Dispensaries vs. Delivery – What is the Future of Cannabis?
Due to the rise of companies like Amazon, GrubHub, and TaskRabbit, the concept of home delivery has gone from being a luxury service to a consumer expectation–and the cannabis industry is no exception to that expectation. What initially began as a service used solely by medical patients with cannabis cards is now a widely used service in the recreational scene as well. Although brick-and-mortar dispensaries are currently the most popular consumer-purchase option, that may soon change.
Current State of Dispensaries
Dispensaries have served as a staple for the cannabis industry and community; they provided an in-store experience with knowledgeable budtenders for the once-controversial medicine and helped transition cannabis into the mainstream. There are over 29 states that have some form of legalized marijuana, and as a result, the number of new dispensaries across the country has been spreading like wildfire. However, changes in laws regarding recreational cannabis have forced some dispensaries–who have not been following regulations–to shut down. A recent study done by High Times showcased the number of dispensaries by state. While most east coast and southern states still show single digit numbers, states on the west coast (Oregon, Washington, California, and Colorado) boast impressive, triple digit numbers. Most notably Oregon, with over 560 dispensaries.
A Push Towards Convenience
While dispensaries were the first to market, delivery services are experiencing growth. According to a study conducted by the cannabis delivery company, in 2016, Eaze customers placed an order every 30 seconds on a typical day. In 2017, that number increased by 200%, resulting in an order every 10 seconds. So what is moving users towards delivery options? Well, the short answer is convenience. As previously mentioned, cannabis delivery is largely a byproduct of the medical use era. Originally, patients battling chronic pains were unable to make the long, and often burdensome, trip to dispensaries. As a result, delivery services were created to bring products directly to a patient’s doorstep.
Convenience is still the primary driver, but it takes many forms. The most apparent reason is that some people don’t have the time, desire, or resources to make regular dispensary visits. Having cannabis brought to their home is just flat-out easier. Another less apparent reason is privacy. Although cannabis is becoming widely accepted, many people worry about the social stigma surrounding the drug. However, home delivery enables consumers to remain more discreet with their purchases. Many advocates have also argued that having delivery services reduces the potential issue of having drugged drivers on the road.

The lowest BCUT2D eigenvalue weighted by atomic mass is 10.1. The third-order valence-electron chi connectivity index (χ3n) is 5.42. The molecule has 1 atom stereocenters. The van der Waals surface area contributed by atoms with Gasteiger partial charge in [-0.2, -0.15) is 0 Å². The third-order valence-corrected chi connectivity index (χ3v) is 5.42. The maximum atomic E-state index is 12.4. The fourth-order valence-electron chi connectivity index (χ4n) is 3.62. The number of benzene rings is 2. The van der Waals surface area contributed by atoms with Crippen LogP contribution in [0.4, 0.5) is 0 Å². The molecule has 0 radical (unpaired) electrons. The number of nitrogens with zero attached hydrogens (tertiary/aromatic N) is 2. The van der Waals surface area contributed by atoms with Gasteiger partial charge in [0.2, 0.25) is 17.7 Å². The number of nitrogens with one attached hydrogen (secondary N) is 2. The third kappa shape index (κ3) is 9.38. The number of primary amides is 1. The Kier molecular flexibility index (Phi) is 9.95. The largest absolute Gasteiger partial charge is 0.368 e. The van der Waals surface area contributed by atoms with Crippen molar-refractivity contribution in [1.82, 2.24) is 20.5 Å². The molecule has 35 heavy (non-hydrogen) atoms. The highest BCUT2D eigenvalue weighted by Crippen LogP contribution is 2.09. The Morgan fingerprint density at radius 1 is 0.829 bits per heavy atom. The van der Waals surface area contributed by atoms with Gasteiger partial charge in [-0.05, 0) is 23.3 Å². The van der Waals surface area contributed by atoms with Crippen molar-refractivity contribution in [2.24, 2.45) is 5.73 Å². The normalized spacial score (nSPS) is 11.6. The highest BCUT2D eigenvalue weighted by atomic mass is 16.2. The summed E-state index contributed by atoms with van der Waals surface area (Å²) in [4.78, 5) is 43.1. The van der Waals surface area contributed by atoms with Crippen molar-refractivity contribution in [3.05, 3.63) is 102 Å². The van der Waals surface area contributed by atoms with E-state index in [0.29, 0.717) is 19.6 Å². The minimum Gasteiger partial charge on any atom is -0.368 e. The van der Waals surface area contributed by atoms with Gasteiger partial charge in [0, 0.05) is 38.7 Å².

Issues with Delivery
Marijuana delivery has become a point of contention in many states, like most laws pertaining to cannabis, they differ from state to state and even county to county. Of all the states who’ve legalized cannabis, Oregon has been the most accepting towards cannabis delivery. Oregonians can order cannabis from the comfort of their homes, similar to pizza or groceries. States like Nevada and California initially followed suit in 2017, but have had legal issues since then. In fact, nearly two months after California legalized cannabis sales, the black market developed door-to-door courier businesses that delivered cheaper, unregulated weed. In the bay area alone, an estimated 60 unlicensed delivery services are operating illegally.
In states like Colorado, lawmakers have pushed back against delivery policies. Colorado Governor. John Hickenlooper has been outspoken in his opposition. “That notion of having a delivery person go around house to house and dropping off potentially significant amounts of marijuana – any amount of marijuana – I think we look at that as just a hazard.” Among the chief arguments are that delivery will make cannabis more accessible to kids and it may consequently enable the selling of cannabis in counties that have deemed the substance illegal.
The Future – New Technology
Progress in the space will be determined not just by individuals and politicians, but by companies. Dispensaries are turning to new technology solutions and services to optimize their operations. For example, BDS Analytics provides GreenEdge, a retail sales online tracking platform that provides clients with unlimited access to the most accurate and actionable data available on what is selling, when, where, and for how much, on a daily, weekly, monthly, quarterly and annual basis. And companies like Meadow connect medical marijuana patients with reliable dispensaries to get quality medicine delivered to their door. Meadow has received tremendous support from the cannabis community, especially investors who are betting on technological advancement. David Nikzad, founder of Orthogonal says, “We’ve transitioned into an era that is highly dependent on e-commerce and technology-driven distribution. It’ll be up to companies like Meadow to apply these forward thinking methods to cannabis, and push the industry forward.”
Home delivery of cannabis provides a clear utility, one realized by everyone from medical patients struggling with chronic pain to your average couch potato stoner. However, it may take quite some time before recreational cannabis delivery is widely accessible. The cannabis industry is still relatively new, and lawmakers seem set on stabilizing the current market before the national proliferation of cannabis delivery. Moving forward, it will be up to companies like BDS Analytics, Eaze, and Meadow to steer the industry and play a significant role in where the market goes next.